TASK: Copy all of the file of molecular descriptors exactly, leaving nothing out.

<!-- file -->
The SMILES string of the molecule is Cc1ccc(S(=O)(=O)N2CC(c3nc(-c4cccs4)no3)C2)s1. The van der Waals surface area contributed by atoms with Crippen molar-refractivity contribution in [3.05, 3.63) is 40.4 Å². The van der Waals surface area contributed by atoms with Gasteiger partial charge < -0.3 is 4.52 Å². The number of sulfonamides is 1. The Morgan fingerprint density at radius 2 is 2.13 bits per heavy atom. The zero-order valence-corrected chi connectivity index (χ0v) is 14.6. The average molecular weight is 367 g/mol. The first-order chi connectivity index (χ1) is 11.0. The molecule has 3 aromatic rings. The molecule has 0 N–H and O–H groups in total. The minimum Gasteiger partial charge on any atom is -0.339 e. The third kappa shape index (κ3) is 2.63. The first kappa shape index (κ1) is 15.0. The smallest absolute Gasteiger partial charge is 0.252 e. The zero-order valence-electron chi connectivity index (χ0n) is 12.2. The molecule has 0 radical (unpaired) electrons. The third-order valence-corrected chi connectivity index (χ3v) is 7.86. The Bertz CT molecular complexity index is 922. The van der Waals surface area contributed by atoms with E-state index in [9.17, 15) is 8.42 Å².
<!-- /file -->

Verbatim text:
The SMILES string of the molecule is Cc1ccc(S(=O)(=O)N2CC(c3nc(-c4cccs4)no3)C2)s1. The van der Waals surface area contributed by atoms with Crippen molar-refractivity contribution in [3.05, 3.63) is 40.4 Å². The van der Waals surface area contributed by atoms with Gasteiger partial charge < -0.3 is 4.52 Å². The number of sulfonamides is 1. The Morgan fingerprint density at radius 2 is 2.13 bits per heavy atom. The zero-order valence-corrected chi connectivity index (χ0v) is 14.6. The average molecular weight is 367 g/mol. The first-order chi connectivity index (χ1) is 11.0. The molecule has 3 aromatic rings. The molecule has 0 N–H and O–H groups in total. The minimum Gasteiger partial charge on any atom is -0.339 e. The third kappa shape index (κ3) is 2.63. The first kappa shape index (κ1) is 15.0. The smallest absolute Gasteiger partial charge is 0.252 e. The zero-order valence-electron chi connectivity index (χ0n) is 12.2. The molecule has 0 radical (unpaired) electrons. The third-order valence-corrected chi connectivity index (χ3v) is 7.86. The Bertz CT molecular complexity index is 922. The van der Waals surface area contributed by atoms with E-state index in [9.17, 15) is 8.42 Å².